Following Baja Fresh’s ethos set in 1990 as a healthy take on fast food, never-frozen meats sizzle atop the grill before they're tucked into made-to-order tacos and burritos. Grilled corn and flour tortillas embrace fish, carnitas, chicken, and steak, and smoky queso fundido sidles onto nachos and into burritos. Between bites, chips scoop up salsa made from farm-fresh produce rather than poured out of a can or fabricated in a space-age replicator. A complimentary salsa bar ensures no mouthful goes unspiced, and guests can scoop up their favorites as they await their dine-in, takeout, or catering orders.
At Sessano, proprietor Santino Ciccaglione layers savory meat and cheese atop fresh bread to create a menu of hearty cheesesteaks, hoagies, hot-pressed paninis, and wraps. Sessano’s award-winning, roast pork sandwich ($6.95) helms an impressive fleet of hefty eats, from beefy sirloin cheesesteaks ($6.95) to zeps ($5.50) that fly into mouths at cruising altitude. Dinner parties, potlucks, and sandwich-scarfing contests can provision themselves with the catering menu’s 20-serving trays, replete with six types of hoagie or wraps filled with chicken caesar, chicken tender, or caprese fillings.
The cooks at Zen Asian Bistro & Bar please palates of all types by uniting classic and contemporary dishes on an expansive menu of Asian cuisine. Appetizers awaken taste buds with clamorous crunches from pork, shrimp, or veggie spring rolls ($1.75) or splashes of wonton soup ($2.25 for small; $4.25 for large). Piquant flavors abound on spicy dishes such as the general tsao's chicken or tofu ($11.95) or scallops and shrimp ($16.95) with nature's natural perfume: garlic sauce. Along with traditional plates, the eatery also yields meals with a modern take including beer-seared beef ($15.95) and shredded chicken with nutritious black fungus ($12.95). For midday feasting, diners can choose the create-your-own lunch ($7.25+) and select three types of vegetables, one type of meat, various sauces, and as many spices as desired or required to look more like a chili pepper.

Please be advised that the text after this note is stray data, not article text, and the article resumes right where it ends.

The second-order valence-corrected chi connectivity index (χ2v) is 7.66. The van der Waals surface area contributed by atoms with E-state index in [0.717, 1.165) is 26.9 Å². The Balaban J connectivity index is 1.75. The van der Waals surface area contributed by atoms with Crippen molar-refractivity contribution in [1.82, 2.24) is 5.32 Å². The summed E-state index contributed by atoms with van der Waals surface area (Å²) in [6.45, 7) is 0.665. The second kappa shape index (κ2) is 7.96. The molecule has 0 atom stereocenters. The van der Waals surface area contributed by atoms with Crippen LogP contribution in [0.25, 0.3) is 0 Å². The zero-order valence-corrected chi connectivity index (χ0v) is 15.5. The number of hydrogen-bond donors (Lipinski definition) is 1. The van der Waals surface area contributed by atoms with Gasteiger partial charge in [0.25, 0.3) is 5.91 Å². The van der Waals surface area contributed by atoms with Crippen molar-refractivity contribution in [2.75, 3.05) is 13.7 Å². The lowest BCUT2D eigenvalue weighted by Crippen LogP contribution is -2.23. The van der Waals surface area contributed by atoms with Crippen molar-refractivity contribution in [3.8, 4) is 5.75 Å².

Ranked the number one submarine sandwich franchise in the 2011 Franchise 500 issue of Entrepreneur magazine, Subway has graced the globe with nutritious stacks of meat, crisp veggies, flavorful cheeses, and freshly baked breads since 1965. Sandwiches, including the classic big philly cheesesteak ($5.50 for a 6"), can be left out in the cold or invited into a toaster, and the $5 foot-long subs are useful for measuring a child's height in cold-cut combos or the distance between the earth and the sun in meatball marinara. There are also kids' meals to introduce children to the concept of eating. This eatery also opens for bountiful breakfast sandwiches served alongside cups of Seattle’s Best Coffee ($1.47–$1.59 for a 16-oz.).
Tony Altomare’s Italian eatery crafts Neapolitan-style pizzas with freshly made dough and homemade sauces, gaining accolades such as the title of best pizza from the Philly Hot List in 2010. Diners can peruse the menu and sink teeth into one of the pre-designed pies, such as the mozzarella-, basil-, and tomato-sauce-adorned margherita pizza ($13.99 for a large), or the romano pizza splattered with pepperoni, sausage, philly steak, and bacon ($15.99 for a large). The grilled eggplant and verdant fillings of the veggie delight wrap ($6.59) offer a tastier alternative to nibbling on various houseplants; a buffalo chicken stromboli ($7.59–$15.59) or one of the homemade hoagies ($6.29–$6.59) reenergize patrons who have spent long hours writing a book in binary code. Tony’s menu varies with each location, so check each restaurant’s website for a complete listing of its belly-tickling fare selection.
We are a casual dining restaurant serving an upscale twist on comfort food. We range from pizza and lasagna to homemade mushroom ravioli in a shitake cream sauce, to pan-seared diver scallops in a brandy cream sauce: and everything in-between. For Lunch we have all the same, plus an expanded burger and steak menu.